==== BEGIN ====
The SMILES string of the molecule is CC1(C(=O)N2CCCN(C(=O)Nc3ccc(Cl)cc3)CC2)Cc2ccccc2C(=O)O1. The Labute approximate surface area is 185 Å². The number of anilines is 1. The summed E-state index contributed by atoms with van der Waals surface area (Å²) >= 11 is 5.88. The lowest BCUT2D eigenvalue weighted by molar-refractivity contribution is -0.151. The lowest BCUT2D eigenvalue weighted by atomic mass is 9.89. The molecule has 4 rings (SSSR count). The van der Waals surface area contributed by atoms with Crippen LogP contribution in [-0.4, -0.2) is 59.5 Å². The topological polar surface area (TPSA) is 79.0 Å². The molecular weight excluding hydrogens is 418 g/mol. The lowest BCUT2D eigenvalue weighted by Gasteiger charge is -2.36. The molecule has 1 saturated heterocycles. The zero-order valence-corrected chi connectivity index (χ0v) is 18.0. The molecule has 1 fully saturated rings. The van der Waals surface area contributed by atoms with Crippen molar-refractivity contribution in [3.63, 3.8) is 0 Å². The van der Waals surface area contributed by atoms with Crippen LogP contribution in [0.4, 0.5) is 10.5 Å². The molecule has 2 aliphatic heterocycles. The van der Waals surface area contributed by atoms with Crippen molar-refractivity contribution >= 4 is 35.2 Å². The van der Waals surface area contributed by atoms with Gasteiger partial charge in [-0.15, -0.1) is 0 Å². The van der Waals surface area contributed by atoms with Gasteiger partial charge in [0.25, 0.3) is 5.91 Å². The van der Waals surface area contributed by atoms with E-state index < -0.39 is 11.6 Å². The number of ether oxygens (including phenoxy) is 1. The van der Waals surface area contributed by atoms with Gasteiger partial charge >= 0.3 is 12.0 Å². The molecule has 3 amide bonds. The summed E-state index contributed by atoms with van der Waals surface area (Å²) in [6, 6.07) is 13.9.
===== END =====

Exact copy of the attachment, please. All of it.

The SMILES string of the molecule is CC1(C(=O)N2CCCN(C(=O)Nc3ccc(Cl)cc3)CC2)Cc2ccccc2C(=O)O1. The Labute approximate surface area is 185 Å². The number of anilines is 1. The summed E-state index contributed by atoms with van der Waals surface area (Å²) >= 11 is 5.88. The lowest BCUT2D eigenvalue weighted by molar-refractivity contribution is -0.151. The lowest BCUT2D eigenvalue weighted by atomic mass is 9.89. The molecule has 4 rings (SSSR count). The van der Waals surface area contributed by atoms with Crippen LogP contribution in [-0.4, -0.2) is 59.5 Å². The topological polar surface area (TPSA) is 79.0 Å². The molecular weight excluding hydrogens is 418 g/mol. The lowest BCUT2D eigenvalue weighted by Gasteiger charge is -2.36. The molecule has 1 saturated heterocycles. The zero-order valence-corrected chi connectivity index (χ0v) is 18.0. The molecule has 1 fully saturated rings. The van der Waals surface area contributed by atoms with Crippen molar-refractivity contribution in [3.63, 3.8) is 0 Å². The van der Waals surface area contributed by atoms with Crippen LogP contribution in [0.4, 0.5) is 10.5 Å². The molecule has 2 aliphatic heterocycles. The van der Waals surface area contributed by atoms with Crippen molar-refractivity contribution >= 4 is 35.2 Å². The van der Waals surface area contributed by atoms with Gasteiger partial charge in [-0.15, -0.1) is 0 Å². The van der Waals surface area contributed by atoms with Gasteiger partial charge in [0.25, 0.3) is 5.91 Å². The van der Waals surface area contributed by atoms with E-state index < -0.39 is 11.6 Å². The number of ether oxygens (including phenoxy) is 1. The van der Waals surface area contributed by atoms with Gasteiger partial charge >= 0.3 is 12.0 Å². The molecule has 3 amide bonds. The summed E-state index contributed by atoms with van der Waals surface area (Å²) in [6, 6.07) is 13.9.